The Large Hadron Collider

You would have had to work very hard last week not to have heard that the Large Hadron Collider, the world’s most powerful particle accelerator, has just started operating on the Swiss-Franco border.

Superlatives abound in any discussion of the LHC. It’s the largest machine in the world, 27 kilometres in circumference, 100 metres underground. Its 9,300 magnets, cooled to -271.1 C, colder than outer space, contain enough superconducting filaments to stretch to the sun and back five times over. Thousands of scientists from dozens of countries are involved…including physicists from the University of Regina.

Which is why last Wednesday I was at the U. of R. for a teleconference linking media and physicists here with physicists in Switzerland, including Kamal Benslama, the U. of R. professor heading up the university team involved in the ATLAS project, the (here come those superlatives again) “largest experiment in the history of the physical sciences.”

The LHC will accelerate two beams of protons in opposite directions through its giant circular tunnel, then smash them together with such force that, on sub-microscopic scale, they will briefly recreate conditions last seen one 10-billionth of a second after the Big Bang, when the temperature was a million billion (that a one with 15 zeroes after it) degrees C.

When particles are smashed together, they break apart into a variety of what Benslama calls “physics objects.” By examining these “physics objects,” scientists learn more about the basic workings of the universe. To examine them, you need specialized detectors, and at the LHC, there are four–including ATLAS , the largest of the lot at 46 metres long, 25 metres high, and 25 metres wide.

The U. of R.’s team has been developing software used to monitor parts of the ATLAS detector and analyze the collision results.

It’s natural to ask, when one is looking at a $9.5 billion machine that took more than a decade to build, “What’s it good for?”
According to Manuella Vincter, a Carleton University professor who is also involved with the ATLAS project, the goals of the project fall into three categories.

First, there’s “bread-and-butter physics,” stuff we already know is there but that the LHC will be able to analyze with greater precision than ever before. “If you see any deviations from the model, it may be an indication of new physics,” she says.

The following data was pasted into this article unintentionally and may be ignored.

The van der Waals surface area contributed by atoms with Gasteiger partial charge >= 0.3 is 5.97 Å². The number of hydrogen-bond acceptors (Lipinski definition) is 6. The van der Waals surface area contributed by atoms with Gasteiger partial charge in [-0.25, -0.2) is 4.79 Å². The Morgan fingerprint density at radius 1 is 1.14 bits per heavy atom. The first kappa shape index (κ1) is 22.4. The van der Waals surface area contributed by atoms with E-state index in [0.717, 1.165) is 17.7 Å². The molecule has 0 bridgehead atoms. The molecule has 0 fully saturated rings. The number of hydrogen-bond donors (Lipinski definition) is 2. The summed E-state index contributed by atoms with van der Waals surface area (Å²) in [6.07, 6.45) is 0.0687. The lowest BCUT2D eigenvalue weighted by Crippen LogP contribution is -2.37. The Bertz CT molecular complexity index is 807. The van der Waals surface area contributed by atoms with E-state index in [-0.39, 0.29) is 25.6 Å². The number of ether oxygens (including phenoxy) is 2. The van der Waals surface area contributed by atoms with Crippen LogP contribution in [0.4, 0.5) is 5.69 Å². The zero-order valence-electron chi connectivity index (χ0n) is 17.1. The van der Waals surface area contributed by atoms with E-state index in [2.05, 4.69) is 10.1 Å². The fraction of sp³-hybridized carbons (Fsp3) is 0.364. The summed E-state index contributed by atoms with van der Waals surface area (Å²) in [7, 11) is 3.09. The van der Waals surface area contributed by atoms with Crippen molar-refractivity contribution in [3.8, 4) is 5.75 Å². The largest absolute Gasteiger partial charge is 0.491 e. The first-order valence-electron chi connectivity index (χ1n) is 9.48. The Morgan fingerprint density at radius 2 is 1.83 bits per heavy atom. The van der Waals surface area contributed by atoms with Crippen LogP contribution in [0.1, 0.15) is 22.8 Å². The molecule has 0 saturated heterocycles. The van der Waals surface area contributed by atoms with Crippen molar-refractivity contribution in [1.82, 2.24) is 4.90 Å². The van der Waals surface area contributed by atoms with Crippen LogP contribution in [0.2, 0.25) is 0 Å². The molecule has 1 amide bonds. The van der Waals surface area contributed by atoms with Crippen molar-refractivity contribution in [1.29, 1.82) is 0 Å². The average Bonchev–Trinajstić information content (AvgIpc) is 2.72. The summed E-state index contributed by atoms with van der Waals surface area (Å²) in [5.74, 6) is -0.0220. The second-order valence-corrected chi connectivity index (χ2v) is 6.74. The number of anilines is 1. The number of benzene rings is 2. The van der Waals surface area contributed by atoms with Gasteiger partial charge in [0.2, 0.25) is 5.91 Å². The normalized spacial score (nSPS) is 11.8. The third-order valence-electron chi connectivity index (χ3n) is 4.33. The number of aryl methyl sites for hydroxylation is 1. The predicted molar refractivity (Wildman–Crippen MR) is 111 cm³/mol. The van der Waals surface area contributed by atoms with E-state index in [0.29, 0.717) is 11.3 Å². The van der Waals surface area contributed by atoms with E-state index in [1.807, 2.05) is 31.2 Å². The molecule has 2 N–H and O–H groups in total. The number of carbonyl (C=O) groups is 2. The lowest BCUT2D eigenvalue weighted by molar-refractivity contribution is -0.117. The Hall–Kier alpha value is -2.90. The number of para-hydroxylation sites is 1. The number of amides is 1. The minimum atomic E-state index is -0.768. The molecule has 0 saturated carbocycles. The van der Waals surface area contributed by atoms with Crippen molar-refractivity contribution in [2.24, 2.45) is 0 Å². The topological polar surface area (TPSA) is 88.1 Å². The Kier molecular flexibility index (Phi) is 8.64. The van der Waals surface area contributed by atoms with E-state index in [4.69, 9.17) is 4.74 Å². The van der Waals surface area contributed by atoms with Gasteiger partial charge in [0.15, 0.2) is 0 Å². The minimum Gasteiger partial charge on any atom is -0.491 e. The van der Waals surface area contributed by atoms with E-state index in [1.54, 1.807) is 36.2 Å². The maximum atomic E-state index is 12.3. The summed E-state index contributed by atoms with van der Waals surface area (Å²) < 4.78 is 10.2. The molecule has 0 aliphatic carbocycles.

Second, there’s “frontier physics,” things for which there may be indirect evidence and a really good theory, but no proof. “A theory is no good until you can actually prove it,” says Vincter. The best-known example of this is the theorized-but-not-yet-seen Higgs boson, the particle that is thought to give other particles mass.

Finally, there’s “blue-sky physics,” theories for which there is as yet no evidence. “Of every 99 there may be one that will pan out and the other 98 won’t,” Vincter says, but notes, “In all of the major colliders, we’ve tended to always find something really new and interesting.” Evidence of other dimensions? The existence of mini-black holes? No one knows, and that’s what’s exciting.

The LHC is very much a tool for basic research, but that doesn’t mean there’ll be no practical benefits. After all, research a hundred years ago into the electron had no practical purpose at the time, but without it, we’d have no electronics.

A more intangible but still important benefit lies in the personal and professional links forged among the thousands of collaborators on the project. They may all be working on different experiments, but they’re all part of the LHC team as a whole.

Which is why the successful circulation of a proton beam around the LHC last week was such an emotional moment. As Vincter recalls, “we were all pretty cool, relaxed, joking, then when the beam went through, you could not believe the screaming, the cheering, the whistling that went on for minutes and minutes. People, including myself, were crying.”

According to Kamal, “It was very, very, emotional. I can’t describe this feeling (but it) will stick in my brain forever.” He adds, “It’s really very important to understand this beautiful universe where we are living and how everything comes together.”

I couldn’t agree more.

Permanent link to this article:

1 comment

    • Rick LeBlanc on September 15, 2008 at 7:03 pm
    • Reply

    A lot of puzzle pieces will come together if Atlas tracks down the Higgs boson. I can’t wait until we get graphical evidence showing different particles and their trajectories. Although postulated as a single particle, there could be further discovery if we get more.

Leave a Reply

Your email address will not be published.

This site uses Akismet to reduce spam. Learn how your comment data is processed.

Easy AdSense Pro by Unreal